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  • karenweber7

Full Moon, August 2023





In July a heat dome settled over Santa Fe and much of the southwest. On July 18 the temperature in town was recorded at 100 degrees. For the following 10 days and previous 10 days, it was recorded in the mid to high 90’s. While these temperatures were low compared to other places, they were prolonged and unusual. Despite being in the high desert, Santa Fe has not needed air conditioning. People have lived in their homes without it for decades - until now.


In my casita the day after day force of the heat was wearying as were the high winds which often came up for a time late at night. Along with the winds, the ozone level rose. The afternoons at times felt especially heavy from the accumulated heat. My zucchini plant which had been robust with large leaves and yellow flowers wilted repeatedly, even as I mulched and carefully watered. Until one day it did not revive and left several growing fruit but only one having reached full maturation.


Each day the birdbath needed replenishing. I’d come out in the early mornings, while it was still dark, and be met by a sparrow or a robin waiting on the fence by the bath. The bird feeder, too, had been more and more quickly emptied of its seed.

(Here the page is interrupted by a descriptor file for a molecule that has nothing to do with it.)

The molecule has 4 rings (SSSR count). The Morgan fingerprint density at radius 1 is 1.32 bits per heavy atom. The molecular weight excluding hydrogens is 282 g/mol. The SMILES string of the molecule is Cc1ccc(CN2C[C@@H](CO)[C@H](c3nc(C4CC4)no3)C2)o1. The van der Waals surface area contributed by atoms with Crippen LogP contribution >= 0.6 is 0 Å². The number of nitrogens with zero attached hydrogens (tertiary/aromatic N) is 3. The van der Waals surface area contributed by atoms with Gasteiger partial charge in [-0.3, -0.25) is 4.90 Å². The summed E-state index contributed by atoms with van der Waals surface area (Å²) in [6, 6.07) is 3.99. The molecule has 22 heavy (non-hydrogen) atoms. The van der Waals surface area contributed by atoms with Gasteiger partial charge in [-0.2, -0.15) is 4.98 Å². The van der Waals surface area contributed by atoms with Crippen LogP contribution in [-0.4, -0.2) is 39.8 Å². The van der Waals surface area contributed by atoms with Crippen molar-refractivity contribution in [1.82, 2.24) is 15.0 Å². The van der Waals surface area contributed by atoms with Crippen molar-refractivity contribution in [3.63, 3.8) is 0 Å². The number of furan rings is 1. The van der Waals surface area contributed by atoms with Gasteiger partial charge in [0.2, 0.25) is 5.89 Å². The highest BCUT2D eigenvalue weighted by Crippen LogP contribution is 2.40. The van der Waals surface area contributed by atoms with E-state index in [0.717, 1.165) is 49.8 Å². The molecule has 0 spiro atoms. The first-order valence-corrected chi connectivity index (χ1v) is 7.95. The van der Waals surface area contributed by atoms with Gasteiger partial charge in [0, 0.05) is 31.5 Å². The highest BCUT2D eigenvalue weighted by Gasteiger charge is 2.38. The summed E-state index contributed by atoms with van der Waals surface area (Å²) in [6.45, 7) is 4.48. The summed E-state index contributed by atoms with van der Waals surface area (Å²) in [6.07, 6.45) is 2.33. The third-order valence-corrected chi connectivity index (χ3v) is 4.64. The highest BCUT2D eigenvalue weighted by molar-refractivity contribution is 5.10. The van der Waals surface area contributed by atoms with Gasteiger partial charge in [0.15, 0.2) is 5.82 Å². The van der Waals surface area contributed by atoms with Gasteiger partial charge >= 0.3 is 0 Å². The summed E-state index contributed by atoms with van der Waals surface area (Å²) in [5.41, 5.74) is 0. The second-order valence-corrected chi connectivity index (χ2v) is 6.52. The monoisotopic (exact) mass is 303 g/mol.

It is now monsoon season and the heat dome has effected it as well. Storms sometimes appear in the afternoon from over the mountains, whether the Sangre de Cristo or the Jemez, with dark clouds and flashes of lightning. Deep rumbles of thunder might momentarily shake the windows causing Maddie to hide on the bathroom rug or up on the bed. She trembles with their loudness and suddenness. Occasionally a moment’s downpour falls but not for long, barely enough to dampen the soil or darken the color of the pavement.


Maddie and I continued our routine of up early, out for a walk, and then perhaps errands before noon. Afterwards going out was only made attractive by being in an air conditioned car and heading for a drive into the mountains with their pines and pinons and places of shade. Still the heaviness of the heat could be felt if we stepped out of the car.


With the decades of warnings about global warming, they still felt far away both in time and place. Seasons fluctuated, there had been heat waves before, and after all, it was summer. Yet slowly like the effect of the heat itself, some of us may be realizing those warnings are coming true. The month of August this year will have a blue moon, a second full moon, something rare by definition. Is this heat dome a blue moon event or something to expect happening more frequently?


This morning the air felt cooler and softer. The stars were crisp in the dark sky and two doves perched on a wire stretched beyond the backyard. They perched next to each other cooing and looking from side to side, their silhouettes lit from behind by a street lamp. A raccoon had also visited earlier, climbing slowly in the branches of the tall Chinese elms, probably searching for food and water. Maddie went wild with barking as he looked down at her with his bright eyes and moved along with slow steps.


Later that day the first watermelons, palisade peaches and honeydews arrived from the farm in Colorado to the fruit vendor’s on St. Michael’s Street. Someone had picked them in the fields and orchards and trucked them down to Santa Fe. The heat from the past weeks made them taste even sweeter.








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